In case a similar file is being read by multiple compilations, the memory consumption could be a little less than the current approach as all such compilations can use one cached read instead of reading themselves.
The build system can not handle the compiler crash. This may lead to build process termination. But build system can support both models, so the user has the option to fall back.
In some cases, modifications to the configuration controlling the resource limitations of the build process might be needed as well.
While the administrator cannot diagnose a hung or long-running process from the process listing, the build system can detect it by registering thread IDs and timestamps before the “newCompile” and “resumeCompile” calls, and it can alert the user if the thread ID is not cleared soon.
Compilation pause and resume capability needs to be built into the compiler. The compiler shared library must be able to do multiple compilations in one process concurrently.
const char *ptr;
unsigned long size;
// Those char pointers that are pointing to the path are platform dependent i.e. whcar_t* in-case of Windows
// if (!completed), then pointer to the compiler state to be preserved by the build system, else nullptr
// if (completed), then compiler output and errorOutput, else nullptr
// if (!completed), then one of module name or header unit path of the module or header unit the compiler is waiting
// on, else if(completed), then the logical_name of exported module if any.
// Following is the array size, next is the array of header includes.
unsigned long header_includes_count;
// Following is the array of files returned, next is the array of filesystem paths of these files, next is the size
// of these arrays.
string unsigned short output_files_count;
// true if compiler is waiting on module, false otherwise.
// true if compilation completes or an error occurs, false otherwise.
// if (completed), then true if an error occurred, false otherwise.
(string compile_command, string (*get_file_contents)(string file_path));
compile_output new_compile(void *compiler_state, string bmi_file);
compile_output resume_compile(string bmi_file);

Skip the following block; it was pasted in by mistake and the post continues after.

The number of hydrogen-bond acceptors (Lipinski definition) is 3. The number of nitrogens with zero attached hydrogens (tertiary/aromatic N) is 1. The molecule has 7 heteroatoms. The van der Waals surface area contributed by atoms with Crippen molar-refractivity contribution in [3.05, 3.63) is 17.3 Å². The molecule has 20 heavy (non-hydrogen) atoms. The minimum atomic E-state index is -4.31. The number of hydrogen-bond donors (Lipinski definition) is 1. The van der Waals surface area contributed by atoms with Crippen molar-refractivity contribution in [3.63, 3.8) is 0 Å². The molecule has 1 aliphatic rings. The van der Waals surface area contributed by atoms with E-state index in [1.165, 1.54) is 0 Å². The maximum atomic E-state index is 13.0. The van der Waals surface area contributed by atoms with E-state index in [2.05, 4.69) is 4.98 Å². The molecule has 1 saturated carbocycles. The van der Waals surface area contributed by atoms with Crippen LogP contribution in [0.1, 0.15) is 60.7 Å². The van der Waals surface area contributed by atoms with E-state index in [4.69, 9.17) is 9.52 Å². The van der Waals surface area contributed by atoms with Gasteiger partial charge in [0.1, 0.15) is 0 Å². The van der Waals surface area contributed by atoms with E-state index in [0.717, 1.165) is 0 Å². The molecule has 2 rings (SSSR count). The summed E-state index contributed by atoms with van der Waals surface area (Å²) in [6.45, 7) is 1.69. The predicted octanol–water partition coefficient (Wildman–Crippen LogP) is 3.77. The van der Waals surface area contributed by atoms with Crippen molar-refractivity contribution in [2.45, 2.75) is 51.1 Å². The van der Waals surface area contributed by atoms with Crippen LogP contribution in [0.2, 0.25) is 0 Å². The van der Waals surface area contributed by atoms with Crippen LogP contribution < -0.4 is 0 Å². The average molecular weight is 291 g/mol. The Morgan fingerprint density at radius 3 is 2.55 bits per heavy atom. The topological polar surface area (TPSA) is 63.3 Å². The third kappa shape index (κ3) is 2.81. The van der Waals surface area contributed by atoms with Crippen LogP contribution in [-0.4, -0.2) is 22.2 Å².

} // namespace buildsystem
The compiler calls
new_compile function passing it
the compile_command for the module file. The compile command, however,
does not include any dependencies. If the compiler sees an import of a
module, it sets the
string of the
return value to the name of the module. It also sets
true. If the compiler sees an
import of a header unit, it sets the
string of the
return value to the path of the header unit. It also sets
The build system now will preserve the
compiler_state and will check if
the required file is already built, or it needs to be built, or it is
being built. Only after the file is available, the build system will
passing it the BMI file.
resume_compile is called until
the file has no dependency not provided and the compilation completes.
The compiler returns the files in array
output_files and their
corresponding output paths in the array
output_files_paths. From that
path build system can establish the type of file.
If the compiler uses
two phase model, only the BMI
file is returned, and the build system can later call
get_object_file to get the
object file. The argument
get_file_contents is used by the
compiler to get the contents of any file instead of reading itself. This
means that a file does not get read twice for different compilations. As
compilation completes, the build system will write BMI and object files
to the disk as well.